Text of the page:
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Bureau of Child Welfare
Young, David W.
Functional Area(s):
   Finance/Financial Management
Difficulty Level: Intermediate
Pages: 4
Teaching Note: Available. 
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First Page and the Assignment Questions:

The number of adoptions has been declining over the past two years, and represents an increasingly smaller percentage of children in foster care. We’ve been emphasizing the importance of placing children in adoptive homes when the situation warrants such a move, so I’m uncertain as to why the private agencies that we contract with for the delivery of social services, aren’t making a greater effort to do so.

The speaker was Henry Brown, Special Assistant to the Director of the Bureau of Child Welfare, was evaluating the results of the Bureau’s activities in its Adoption Program. He was evaluating the results of the Bureau’s activities in its adoption program. As indicated in Exhibit 1, the city’s child welfare system provided care and delivered services to some 29,000 children at any given time. Between 8,000 and 10,000 children entered the child-care system during the course of a year and slightly fewer were discharged, so that the total population increased gradually from year to year.


Although the city was legally responsible for all children in its care, it had few programs and facilities of its own. Thus, the vast majority of children were under the direct supervision of some 80 private (or voluntary, as they were sometimes called) child-care agencies. Most of these children resided with individual families in foster homes; the remaining children were distributed among facilities such as institutions, group homes, maternity shelters, and so forth.

The private agencies were funded by the city according to a reimbursement formula that was designed to cover approximately 85 to 90 percent of their reimbursable costs. The reimbursement for ongoing programs, such as foster care, was on a per diem basis; that is, the agency received a predetermined amount per day for each child in care. The amount of payment varied according to the type of program (foster home, group home, institution, and so on). A variety of costs either were not reimbursable or, in the case of adoption, were reimbursed by means of a one-time fee. Payments made to agencies, regardless of whether they were per diem or a one-time fee, came from the city’s Charitable Institutions Budget and totaled some $800 million per year.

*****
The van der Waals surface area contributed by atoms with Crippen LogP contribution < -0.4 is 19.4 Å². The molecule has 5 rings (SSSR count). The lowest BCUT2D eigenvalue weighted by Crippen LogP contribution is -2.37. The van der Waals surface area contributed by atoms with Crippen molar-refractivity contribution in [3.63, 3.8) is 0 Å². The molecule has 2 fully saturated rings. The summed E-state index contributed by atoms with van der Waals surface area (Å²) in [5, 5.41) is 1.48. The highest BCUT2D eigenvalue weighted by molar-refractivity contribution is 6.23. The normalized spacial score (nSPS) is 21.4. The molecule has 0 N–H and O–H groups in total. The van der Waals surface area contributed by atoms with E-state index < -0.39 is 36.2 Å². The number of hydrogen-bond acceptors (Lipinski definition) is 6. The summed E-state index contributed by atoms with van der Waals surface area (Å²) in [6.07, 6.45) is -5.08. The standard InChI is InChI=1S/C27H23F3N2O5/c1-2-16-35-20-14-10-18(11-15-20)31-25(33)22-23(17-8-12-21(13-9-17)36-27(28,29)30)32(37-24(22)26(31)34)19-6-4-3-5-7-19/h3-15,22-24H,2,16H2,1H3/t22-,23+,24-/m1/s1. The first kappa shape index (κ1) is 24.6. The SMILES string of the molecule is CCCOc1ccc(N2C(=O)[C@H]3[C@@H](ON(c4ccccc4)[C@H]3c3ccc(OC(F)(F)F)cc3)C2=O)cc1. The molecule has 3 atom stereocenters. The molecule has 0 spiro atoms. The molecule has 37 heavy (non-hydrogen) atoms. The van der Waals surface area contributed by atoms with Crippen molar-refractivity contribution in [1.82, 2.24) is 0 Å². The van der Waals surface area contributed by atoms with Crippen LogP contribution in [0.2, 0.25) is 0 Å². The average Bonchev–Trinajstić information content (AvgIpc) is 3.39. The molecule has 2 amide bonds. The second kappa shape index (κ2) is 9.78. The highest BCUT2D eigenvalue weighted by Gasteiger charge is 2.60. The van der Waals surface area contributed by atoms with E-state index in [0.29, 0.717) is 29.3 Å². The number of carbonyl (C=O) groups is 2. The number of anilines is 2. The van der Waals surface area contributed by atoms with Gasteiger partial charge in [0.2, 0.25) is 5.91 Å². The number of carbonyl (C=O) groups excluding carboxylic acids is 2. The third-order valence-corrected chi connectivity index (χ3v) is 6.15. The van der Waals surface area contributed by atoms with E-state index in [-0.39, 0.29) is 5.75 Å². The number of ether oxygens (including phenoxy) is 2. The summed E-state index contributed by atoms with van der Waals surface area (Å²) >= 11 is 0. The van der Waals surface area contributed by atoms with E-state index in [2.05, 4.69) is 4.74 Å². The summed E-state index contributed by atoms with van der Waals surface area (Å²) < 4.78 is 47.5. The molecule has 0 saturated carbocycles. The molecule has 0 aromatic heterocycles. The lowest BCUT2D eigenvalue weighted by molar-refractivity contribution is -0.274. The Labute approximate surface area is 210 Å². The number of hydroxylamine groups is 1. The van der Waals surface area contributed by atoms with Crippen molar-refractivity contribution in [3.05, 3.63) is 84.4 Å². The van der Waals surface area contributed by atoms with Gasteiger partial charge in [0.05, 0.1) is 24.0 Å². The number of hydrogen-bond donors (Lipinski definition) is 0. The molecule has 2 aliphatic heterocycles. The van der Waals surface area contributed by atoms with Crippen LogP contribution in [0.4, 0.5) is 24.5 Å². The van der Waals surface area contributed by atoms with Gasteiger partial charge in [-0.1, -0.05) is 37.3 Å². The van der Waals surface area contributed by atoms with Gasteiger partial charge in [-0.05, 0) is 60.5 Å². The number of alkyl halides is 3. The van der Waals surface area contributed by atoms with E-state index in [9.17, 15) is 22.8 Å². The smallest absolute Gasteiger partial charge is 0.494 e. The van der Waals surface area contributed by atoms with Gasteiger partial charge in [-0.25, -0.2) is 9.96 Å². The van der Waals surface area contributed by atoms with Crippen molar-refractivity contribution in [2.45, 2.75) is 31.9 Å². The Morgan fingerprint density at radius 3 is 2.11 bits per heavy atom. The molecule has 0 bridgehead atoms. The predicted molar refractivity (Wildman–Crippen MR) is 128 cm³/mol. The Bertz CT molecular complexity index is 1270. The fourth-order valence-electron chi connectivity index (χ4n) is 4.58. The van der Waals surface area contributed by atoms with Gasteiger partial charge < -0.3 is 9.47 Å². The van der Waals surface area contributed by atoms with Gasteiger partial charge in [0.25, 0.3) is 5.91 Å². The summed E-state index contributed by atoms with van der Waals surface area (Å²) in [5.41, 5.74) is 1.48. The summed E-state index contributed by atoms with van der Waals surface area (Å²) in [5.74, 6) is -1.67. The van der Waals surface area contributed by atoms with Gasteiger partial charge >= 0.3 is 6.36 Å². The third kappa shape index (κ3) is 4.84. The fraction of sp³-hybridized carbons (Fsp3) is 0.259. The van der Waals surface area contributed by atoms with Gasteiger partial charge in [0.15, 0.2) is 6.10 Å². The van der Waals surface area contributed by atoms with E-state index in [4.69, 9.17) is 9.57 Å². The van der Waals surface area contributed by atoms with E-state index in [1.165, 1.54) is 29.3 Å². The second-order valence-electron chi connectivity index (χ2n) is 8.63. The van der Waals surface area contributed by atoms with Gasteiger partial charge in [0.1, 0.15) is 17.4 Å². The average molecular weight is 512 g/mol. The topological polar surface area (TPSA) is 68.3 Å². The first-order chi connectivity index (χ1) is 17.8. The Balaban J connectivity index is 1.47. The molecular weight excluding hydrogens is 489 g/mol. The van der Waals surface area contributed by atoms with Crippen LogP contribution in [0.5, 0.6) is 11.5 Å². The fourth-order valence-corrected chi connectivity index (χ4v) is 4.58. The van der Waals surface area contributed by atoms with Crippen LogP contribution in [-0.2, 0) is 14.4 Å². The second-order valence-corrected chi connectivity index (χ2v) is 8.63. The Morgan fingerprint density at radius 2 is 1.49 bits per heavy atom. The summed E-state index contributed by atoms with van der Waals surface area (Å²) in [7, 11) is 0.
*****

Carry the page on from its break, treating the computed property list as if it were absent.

Children entered the child-care system for a variety of reasons.In some instances, the child’s parents requested placement because they were unable to provide adequate care in the home. In others the child entered by means of a court mandate for reasons such as neglect, abuse, delinquency, or potential delinquency. Although some children remained in care for only a few months, many others remained in the system for several years, often until they reached the age of 21 and were no longer eligible for child welfare services

A variety of changes had taken place over the past 10 years which affected not only the relationship between the city and the agencies, but the whole pattern of child care. One such change was in the characteristics of the children in care. Over the past five years, for example, the mix of children in the system had shifted rather dramatically, such that there were now proportionately more older children and more children who were in care because of their own emotional and behavioral problems. As a result of this change, many agencies—and the city as well—had been left with inappropriate programs and service-delivery capabilities. One result was that many children were residing in programs that were not appropriate to their needs. . . .


  1. What is your assessment of Dr. Brown’s evaluation methodology? How might it have been improved?
  2. Assuming the validity of the data he has gathered, what are the next steps he should take in the evaluation? What changes, if any, would you recommend the Bureau make in its reimbursement policies? In its other policies?